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The Pronghorn – The American Almost Antelope

Sunday, 16 October 2011

If you were asked to think of a large mammal of the American prairie you might well say the bison, coyote or wolf, a measure of how much these species have settled in to our general consciousness. Yet there is one unique American animal which is less known but is perhaps the most charismatic of the Great Plains. Many refer to it as an antelope but that is far from the truth. A true American native, the Pronghorn has sojourned across the deserts and plains of North America for at least a million years: but an antelope it is not. Its closest relative is the giraffe.

The pronghorn is found nowhere else in the world except the interior western and central north of America. At first sight it certainly does resemble the antelope of the Old World but it is thought to be a classic example of convergent evolution. This is where species develop to inhabit at least two separate places in the world but which share features and behaviors which mean they may resemble each other despite no shared ancestry. To the untrained eye, their appearance would suggest that they are related species even when they are not.

Think of the wing.  Birds and bats both have them but their last shared ancestor did not. Yet the wing developed in two very different species - the same biological trait appearing in unrelated lineages. So it is with the pronghorn – the demands of its habitat meant that it developed features very similar to the Old World antelope despite having no relation to it in terms of ancestry.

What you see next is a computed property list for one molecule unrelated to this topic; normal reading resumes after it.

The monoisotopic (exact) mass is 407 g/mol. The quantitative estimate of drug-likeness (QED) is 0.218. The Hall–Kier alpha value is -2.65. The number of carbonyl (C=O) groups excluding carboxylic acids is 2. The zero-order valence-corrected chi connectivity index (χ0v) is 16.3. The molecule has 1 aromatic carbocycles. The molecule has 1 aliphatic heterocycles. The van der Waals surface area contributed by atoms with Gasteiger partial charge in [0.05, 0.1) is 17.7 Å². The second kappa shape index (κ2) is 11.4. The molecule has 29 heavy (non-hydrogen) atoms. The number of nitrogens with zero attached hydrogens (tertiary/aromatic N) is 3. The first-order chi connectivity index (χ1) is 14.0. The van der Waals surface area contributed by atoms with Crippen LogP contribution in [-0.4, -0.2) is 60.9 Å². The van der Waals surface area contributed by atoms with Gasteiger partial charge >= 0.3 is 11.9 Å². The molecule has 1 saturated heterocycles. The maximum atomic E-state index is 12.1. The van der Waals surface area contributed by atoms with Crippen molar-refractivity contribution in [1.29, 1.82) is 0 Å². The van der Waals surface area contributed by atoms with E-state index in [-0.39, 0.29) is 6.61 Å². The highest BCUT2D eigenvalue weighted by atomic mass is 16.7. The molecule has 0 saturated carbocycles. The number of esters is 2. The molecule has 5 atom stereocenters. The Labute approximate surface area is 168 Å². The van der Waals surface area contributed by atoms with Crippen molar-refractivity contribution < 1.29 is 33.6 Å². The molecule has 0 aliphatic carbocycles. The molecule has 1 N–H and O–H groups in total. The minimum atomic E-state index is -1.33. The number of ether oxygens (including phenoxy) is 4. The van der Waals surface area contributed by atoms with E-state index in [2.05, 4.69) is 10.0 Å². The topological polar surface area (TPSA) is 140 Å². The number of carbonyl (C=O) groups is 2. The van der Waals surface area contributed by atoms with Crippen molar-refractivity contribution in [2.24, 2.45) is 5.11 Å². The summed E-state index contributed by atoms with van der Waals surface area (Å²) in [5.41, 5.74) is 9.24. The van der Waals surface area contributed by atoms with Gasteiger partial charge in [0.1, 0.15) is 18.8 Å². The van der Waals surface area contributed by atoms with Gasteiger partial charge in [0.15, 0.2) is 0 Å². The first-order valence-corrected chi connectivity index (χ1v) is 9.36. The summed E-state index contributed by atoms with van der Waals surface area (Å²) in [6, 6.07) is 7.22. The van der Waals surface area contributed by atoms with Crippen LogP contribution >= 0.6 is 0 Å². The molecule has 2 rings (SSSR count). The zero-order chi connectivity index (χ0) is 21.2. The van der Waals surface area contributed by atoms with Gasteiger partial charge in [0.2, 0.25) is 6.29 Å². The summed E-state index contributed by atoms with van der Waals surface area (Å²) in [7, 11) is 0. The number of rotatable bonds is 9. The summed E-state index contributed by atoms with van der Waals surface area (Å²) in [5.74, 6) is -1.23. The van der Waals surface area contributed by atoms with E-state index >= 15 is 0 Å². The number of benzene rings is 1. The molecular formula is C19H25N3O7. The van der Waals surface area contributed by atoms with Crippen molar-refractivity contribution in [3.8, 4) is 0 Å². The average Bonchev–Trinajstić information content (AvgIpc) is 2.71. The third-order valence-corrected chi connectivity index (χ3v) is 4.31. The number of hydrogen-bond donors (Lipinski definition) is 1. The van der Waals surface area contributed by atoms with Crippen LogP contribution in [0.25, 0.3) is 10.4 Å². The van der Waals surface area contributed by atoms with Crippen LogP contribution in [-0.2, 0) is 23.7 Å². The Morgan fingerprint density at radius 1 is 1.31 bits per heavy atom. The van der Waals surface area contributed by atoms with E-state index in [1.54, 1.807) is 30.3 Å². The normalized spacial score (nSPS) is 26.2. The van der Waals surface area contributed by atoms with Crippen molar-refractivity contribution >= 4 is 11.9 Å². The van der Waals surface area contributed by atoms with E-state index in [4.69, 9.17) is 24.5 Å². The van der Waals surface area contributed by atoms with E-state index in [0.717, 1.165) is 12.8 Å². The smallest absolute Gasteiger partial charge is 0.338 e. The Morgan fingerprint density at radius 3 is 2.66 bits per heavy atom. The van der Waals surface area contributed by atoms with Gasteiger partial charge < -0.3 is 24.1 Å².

The lone member of its family, the Antilocapridae, the closest relativeof the pronghorn is in fact the giraffids family, which itself now contains only two species, the okapi and giraffe. Yet they do resemble the bovids (to which the antelope belongs) much more than the giraffe. This is because on the plains of North America they filled a niche similar to that of the bovids that evolved in the Old World. They were highly successful too and for a million years there were more than a dozen species in the family. Then we arrived.

Though in decline in terms of the number of different species, when humans entered the New World there were still five antilocaprid species on the Great Plains. The pronghorn (or to give it its scientific name, Antilocapra americana which means American goat-antelope) is now all that remains (with a number of sub-species). Yet how lucky we are to have this remnant of a once thriving family of mammals among us!  The fastest animal in the western hemisphere, the pronghorn is quite remarkable.

Its speed and its astonishing eyesight are features which have adapted to suit life on the prairie. First the eyes – the lack of trees on the prairie for cover meant that it had to be able to spot its predators, today the wolf, bobcat, eagle and the coyote, from a great distance. This lack of cover also means that when it spots danger, it has to be able to leg it as quickly as possible.